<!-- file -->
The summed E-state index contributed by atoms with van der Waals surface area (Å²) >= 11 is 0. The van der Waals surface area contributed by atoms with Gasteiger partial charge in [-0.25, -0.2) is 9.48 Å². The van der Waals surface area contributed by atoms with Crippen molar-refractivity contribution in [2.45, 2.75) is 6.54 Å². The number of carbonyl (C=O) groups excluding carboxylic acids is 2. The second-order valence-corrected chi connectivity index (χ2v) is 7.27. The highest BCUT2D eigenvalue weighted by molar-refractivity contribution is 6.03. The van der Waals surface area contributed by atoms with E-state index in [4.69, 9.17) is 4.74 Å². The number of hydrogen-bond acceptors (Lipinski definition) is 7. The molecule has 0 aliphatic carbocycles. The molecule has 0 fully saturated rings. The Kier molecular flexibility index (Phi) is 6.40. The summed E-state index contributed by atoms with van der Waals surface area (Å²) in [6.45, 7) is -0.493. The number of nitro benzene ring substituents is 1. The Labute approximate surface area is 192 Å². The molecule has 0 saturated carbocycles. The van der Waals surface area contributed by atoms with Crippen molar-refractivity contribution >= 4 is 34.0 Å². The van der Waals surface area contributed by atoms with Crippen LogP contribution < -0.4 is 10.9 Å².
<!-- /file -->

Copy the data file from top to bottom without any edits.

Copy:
The summed E-state index contributed by atoms with van der Waals surface area (Å²) >= 11 is 0. The van der Waals surface area contributed by atoms with Gasteiger partial charge in [-0.25, -0.2) is 9.48 Å². The van der Waals surface area contributed by atoms with Crippen molar-refractivity contribution in [2.45, 2.75) is 6.54 Å². The number of carbonyl (C=O) groups excluding carboxylic acids is 2. The second-order valence-corrected chi connectivity index (χ2v) is 7.27. The highest BCUT2D eigenvalue weighted by molar-refractivity contribution is 6.03. The van der Waals surface area contributed by atoms with E-state index in [4.69, 9.17) is 4.74 Å². The number of hydrogen-bond acceptors (Lipinski definition) is 7. The molecule has 0 aliphatic carbocycles. The molecule has 0 fully saturated rings. The Kier molecular flexibility index (Phi) is 6.40. The summed E-state index contributed by atoms with van der Waals surface area (Å²) in [6.45, 7) is -0.493. The number of nitro benzene ring substituents is 1. The Labute approximate surface area is 192 Å². The molecule has 0 saturated carbocycles. The van der Waals surface area contributed by atoms with Crippen molar-refractivity contribution >= 4 is 34.0 Å². The van der Waals surface area contributed by atoms with Crippen LogP contribution < -0.4 is 10.9 Å².